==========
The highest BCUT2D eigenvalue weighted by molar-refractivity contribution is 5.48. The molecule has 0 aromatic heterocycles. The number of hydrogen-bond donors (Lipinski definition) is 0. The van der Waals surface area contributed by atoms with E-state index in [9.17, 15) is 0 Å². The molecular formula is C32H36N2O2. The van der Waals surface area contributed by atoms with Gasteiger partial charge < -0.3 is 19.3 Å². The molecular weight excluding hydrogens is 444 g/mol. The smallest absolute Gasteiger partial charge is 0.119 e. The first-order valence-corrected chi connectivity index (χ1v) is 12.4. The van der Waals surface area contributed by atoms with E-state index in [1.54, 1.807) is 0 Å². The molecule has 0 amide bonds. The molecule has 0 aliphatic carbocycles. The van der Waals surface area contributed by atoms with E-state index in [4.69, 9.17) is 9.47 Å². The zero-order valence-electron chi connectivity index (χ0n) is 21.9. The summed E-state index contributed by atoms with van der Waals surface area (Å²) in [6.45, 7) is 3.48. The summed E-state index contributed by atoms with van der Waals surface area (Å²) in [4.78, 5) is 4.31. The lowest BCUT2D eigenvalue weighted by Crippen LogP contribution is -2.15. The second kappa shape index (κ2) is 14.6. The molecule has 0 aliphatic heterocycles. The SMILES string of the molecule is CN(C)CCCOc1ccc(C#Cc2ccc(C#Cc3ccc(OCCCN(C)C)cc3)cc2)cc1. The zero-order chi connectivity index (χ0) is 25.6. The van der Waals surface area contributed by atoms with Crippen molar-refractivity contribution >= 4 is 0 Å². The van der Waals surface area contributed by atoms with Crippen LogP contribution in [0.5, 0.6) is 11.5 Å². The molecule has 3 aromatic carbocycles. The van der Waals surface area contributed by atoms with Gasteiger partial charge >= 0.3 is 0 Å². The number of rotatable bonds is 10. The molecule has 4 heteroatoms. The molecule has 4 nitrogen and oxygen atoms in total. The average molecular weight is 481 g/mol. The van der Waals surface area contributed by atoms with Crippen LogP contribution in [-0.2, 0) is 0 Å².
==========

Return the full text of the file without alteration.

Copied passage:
The highest BCUT2D eigenvalue weighted by molar-refractivity contribution is 5.48. The molecule has 0 aromatic heterocycles. The number of hydrogen-bond donors (Lipinski definition) is 0. The van der Waals surface area contributed by atoms with E-state index in [9.17, 15) is 0 Å². The molecular formula is C32H36N2O2. The van der Waals surface area contributed by atoms with Gasteiger partial charge < -0.3 is 19.3 Å². The molecular weight excluding hydrogens is 444 g/mol. The smallest absolute Gasteiger partial charge is 0.119 e. The first-order valence-corrected chi connectivity index (χ1v) is 12.4. The van der Waals surface area contributed by atoms with E-state index in [1.54, 1.807) is 0 Å². The molecule has 0 amide bonds. The molecule has 0 aliphatic carbocycles. The van der Waals surface area contributed by atoms with E-state index in [4.69, 9.17) is 9.47 Å². The zero-order valence-electron chi connectivity index (χ0n) is 21.9. The summed E-state index contributed by atoms with van der Waals surface area (Å²) in [6.45, 7) is 3.48. The summed E-state index contributed by atoms with van der Waals surface area (Å²) in [4.78, 5) is 4.31. The lowest BCUT2D eigenvalue weighted by Crippen LogP contribution is -2.15. The second kappa shape index (κ2) is 14.6. The molecule has 0 aliphatic heterocycles. The SMILES string of the molecule is CN(C)CCCOc1ccc(C#Cc2ccc(C#Cc3ccc(OCCCN(C)C)cc3)cc2)cc1. The zero-order chi connectivity index (χ0) is 25.6. The van der Waals surface area contributed by atoms with Crippen molar-refractivity contribution >= 4 is 0 Å². The van der Waals surface area contributed by atoms with Crippen LogP contribution in [0.5, 0.6) is 11.5 Å². The molecule has 3 aromatic carbocycles. The van der Waals surface area contributed by atoms with Gasteiger partial charge >= 0.3 is 0 Å². The number of rotatable bonds is 10. The molecule has 4 heteroatoms. The molecule has 4 nitrogen and oxygen atoms in total. The average molecular weight is 481 g/mol. The van der Waals surface area contributed by atoms with Crippen LogP contribution in [-0.2, 0) is 0 Å².